12/12/2006

Retired Fla. officers warm to cold cases

By John Frank, Staff Writer
St. Petersburg Times

Howard Eugene Smith died lying facedown in the parking lot of the VFW Post 4337 he often visited. He was stabbed to death after leaving the night of Feb. 8 , 1989.

Debra Sue Owens' bullet-riddled body was dumped in the Withlacoochee State Forest. She was found near a clump of trees by hikers on Sept. 28, 2002.

Both murders remain unsolved. But even years later, the Citrus County Sheriff's Office wants to bring resolution to these cold cases.

Four retired law enforcement agents, with a combined 111 years of sworn service, began delving into the Smith and Owens cases last month as part of a volunteer Cold Case Unit at the Sheriff's Office.

It's a starting point for the volunteers, who were broken up into two teams and assigned cases to work on for two days a week. Smith and Owens are just two of the 13 unsolved murders in Citrus County.

Investigators have pored over the thick case files for years, but the trail went cold long ago in many instances. The oldest case dates back to 1973, when deputies found the skeletal remains of Susan Smith along Rock Crusher Road in Crystal River.

For these retired police officers and FBI agents, it's a pleasure to get back in the squad room.

"I have 27 years of active law enforcement," said William Schaffer Sr., a retired police officer from New York. "I figured I may be able to help. You just can't take away your retirement from the community you're in. There comes a point when you give back."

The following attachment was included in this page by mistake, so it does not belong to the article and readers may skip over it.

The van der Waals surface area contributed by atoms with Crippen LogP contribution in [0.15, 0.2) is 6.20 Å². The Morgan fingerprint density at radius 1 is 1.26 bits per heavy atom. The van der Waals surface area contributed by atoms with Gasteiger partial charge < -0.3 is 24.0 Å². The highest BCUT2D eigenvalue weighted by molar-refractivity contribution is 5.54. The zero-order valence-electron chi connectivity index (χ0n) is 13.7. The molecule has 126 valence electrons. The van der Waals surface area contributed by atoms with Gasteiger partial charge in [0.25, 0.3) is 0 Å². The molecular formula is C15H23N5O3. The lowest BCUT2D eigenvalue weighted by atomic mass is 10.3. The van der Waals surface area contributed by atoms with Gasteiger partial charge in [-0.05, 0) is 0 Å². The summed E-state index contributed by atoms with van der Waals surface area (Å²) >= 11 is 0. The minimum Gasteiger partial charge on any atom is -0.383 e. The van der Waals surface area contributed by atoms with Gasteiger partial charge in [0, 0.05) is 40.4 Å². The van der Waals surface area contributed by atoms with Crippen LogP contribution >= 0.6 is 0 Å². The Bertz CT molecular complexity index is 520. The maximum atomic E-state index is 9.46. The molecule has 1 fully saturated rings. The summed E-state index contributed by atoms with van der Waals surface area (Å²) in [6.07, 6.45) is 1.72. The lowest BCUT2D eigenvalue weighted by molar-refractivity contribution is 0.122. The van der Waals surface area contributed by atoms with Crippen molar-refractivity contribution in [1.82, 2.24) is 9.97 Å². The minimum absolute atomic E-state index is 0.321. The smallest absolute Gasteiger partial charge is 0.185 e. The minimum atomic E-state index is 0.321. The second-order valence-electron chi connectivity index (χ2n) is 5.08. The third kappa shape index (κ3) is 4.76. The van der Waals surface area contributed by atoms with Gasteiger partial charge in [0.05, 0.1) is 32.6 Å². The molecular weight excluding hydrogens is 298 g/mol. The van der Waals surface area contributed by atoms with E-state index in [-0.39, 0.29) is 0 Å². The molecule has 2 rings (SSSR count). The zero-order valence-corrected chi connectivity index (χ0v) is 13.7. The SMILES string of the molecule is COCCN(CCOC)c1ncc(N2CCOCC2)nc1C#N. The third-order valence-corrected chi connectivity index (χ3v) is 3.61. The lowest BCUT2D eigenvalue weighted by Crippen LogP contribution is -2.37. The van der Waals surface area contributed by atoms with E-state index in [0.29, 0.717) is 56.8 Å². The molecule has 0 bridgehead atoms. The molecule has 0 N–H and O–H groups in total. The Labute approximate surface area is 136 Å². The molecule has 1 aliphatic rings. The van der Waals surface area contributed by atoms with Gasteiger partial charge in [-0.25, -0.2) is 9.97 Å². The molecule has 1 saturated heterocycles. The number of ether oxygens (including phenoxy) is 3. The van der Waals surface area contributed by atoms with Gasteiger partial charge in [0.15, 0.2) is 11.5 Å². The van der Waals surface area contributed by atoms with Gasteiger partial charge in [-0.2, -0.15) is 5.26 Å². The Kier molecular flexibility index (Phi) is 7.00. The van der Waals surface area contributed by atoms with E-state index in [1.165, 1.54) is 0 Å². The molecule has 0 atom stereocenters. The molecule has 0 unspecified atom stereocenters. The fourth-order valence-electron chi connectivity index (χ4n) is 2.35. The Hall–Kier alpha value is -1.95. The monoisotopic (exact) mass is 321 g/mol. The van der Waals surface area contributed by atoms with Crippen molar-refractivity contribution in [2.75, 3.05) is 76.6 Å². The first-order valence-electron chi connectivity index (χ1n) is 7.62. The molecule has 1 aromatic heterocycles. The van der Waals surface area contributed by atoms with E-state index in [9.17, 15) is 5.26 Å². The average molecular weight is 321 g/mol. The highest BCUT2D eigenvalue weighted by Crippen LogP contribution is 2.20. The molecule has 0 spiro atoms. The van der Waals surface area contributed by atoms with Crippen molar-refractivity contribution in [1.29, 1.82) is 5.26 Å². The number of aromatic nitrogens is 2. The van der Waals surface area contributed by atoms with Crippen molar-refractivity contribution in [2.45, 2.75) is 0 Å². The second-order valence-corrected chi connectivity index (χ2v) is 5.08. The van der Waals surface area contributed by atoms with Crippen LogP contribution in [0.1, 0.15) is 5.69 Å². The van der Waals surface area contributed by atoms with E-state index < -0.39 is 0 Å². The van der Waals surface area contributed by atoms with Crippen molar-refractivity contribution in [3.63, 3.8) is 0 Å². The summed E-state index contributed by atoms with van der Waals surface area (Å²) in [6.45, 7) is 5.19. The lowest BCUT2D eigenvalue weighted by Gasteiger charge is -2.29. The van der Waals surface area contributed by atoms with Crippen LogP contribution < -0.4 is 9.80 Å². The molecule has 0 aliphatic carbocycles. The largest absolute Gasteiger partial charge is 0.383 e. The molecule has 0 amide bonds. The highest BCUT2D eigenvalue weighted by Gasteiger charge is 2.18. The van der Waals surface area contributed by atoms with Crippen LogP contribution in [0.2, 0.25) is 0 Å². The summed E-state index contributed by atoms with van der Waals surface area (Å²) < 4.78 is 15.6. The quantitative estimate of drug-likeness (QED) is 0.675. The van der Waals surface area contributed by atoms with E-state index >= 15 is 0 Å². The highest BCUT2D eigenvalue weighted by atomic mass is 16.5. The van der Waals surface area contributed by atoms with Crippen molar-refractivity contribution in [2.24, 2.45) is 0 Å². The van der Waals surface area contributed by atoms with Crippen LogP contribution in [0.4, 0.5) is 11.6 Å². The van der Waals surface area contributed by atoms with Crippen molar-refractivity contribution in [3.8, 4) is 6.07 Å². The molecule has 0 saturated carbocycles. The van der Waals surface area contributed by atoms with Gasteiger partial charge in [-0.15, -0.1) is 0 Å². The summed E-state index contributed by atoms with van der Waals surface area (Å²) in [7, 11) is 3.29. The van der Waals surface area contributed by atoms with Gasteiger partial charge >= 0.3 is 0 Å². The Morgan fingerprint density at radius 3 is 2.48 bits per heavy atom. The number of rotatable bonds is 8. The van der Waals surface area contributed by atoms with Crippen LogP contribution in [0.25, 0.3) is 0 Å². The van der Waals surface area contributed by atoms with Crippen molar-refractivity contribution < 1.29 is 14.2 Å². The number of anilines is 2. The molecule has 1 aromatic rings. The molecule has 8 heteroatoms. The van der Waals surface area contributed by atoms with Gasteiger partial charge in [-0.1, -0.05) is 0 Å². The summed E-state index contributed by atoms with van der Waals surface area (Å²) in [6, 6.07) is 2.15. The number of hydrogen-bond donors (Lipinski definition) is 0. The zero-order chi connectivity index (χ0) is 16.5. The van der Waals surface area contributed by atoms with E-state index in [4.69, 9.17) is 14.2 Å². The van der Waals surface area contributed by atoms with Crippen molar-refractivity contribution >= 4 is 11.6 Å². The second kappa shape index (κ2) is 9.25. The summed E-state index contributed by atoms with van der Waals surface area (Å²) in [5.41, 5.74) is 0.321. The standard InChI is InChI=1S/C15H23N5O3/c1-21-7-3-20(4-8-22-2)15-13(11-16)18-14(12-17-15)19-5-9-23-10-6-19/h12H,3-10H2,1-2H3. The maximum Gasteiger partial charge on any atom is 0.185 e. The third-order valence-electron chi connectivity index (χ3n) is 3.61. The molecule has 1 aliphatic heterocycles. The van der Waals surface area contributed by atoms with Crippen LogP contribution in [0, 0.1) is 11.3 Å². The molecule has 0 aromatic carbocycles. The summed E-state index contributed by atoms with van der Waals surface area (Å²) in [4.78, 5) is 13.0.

Same for Manny Perez, a retired FBI agent from the Tampa area.

"I'm probably the last person I thought would be coming back into some type of law enforcement," he said. "But when you spend that much time in law enforcement it's a pretty big part of your life.

"For me, the first day we walked back in the squad room, I thought, 'Boy, I feel like I'm back home,' " he said.

The four investigators said they are looking forward to dedicating themselves to a specific case, which full-time deputies can't do, said Detective Lee Alexander, the unit's supervisor.

"That's the exact purpose of why we formed this team," he said. "The detectives in the major crimes unit had this (daily) pressure. And you work on these cases when you have time. Well, with our daily caseload, that time didn't come often."

Using volunteers to revive these forgotten cases is a model that has worked across the country. The Hernando County Sheriff's Office employs a similar concept with volunteers, drawing from an equally rich base of retirees with valuable skills.

The unit hopes to break new leads in the cases by using new technologies, such as DNA evidence, and by capitalizing on the time factor, re-interviewing witnesses who may be more willing to talk now.

Alexander said the volunteers have already made progress in their first two weeks. "My personal opinion is that they've made some great headway in the cases they are dealing with," he said. "Almost to the point, in my opinion, of 'wow.' I don't know how else better to say it."

Still, solving cold cases is a long shot at best. They acknowledge this, but it doesn't deter them.

Rick Sigurdsen, a former Washington, D.C., police officer, is the only one of the four to break a cold case in the past. He remembers it well: A drug deal gone wrong, and years later, a witness came forward to rat out the shooter.

He said the feeling of solving a cold case motivates him in this new venture. "It's a high like you can't imagine," he said. "It's a very, very exciting thing to go through."

Copyright 2006 Times Publishing Company
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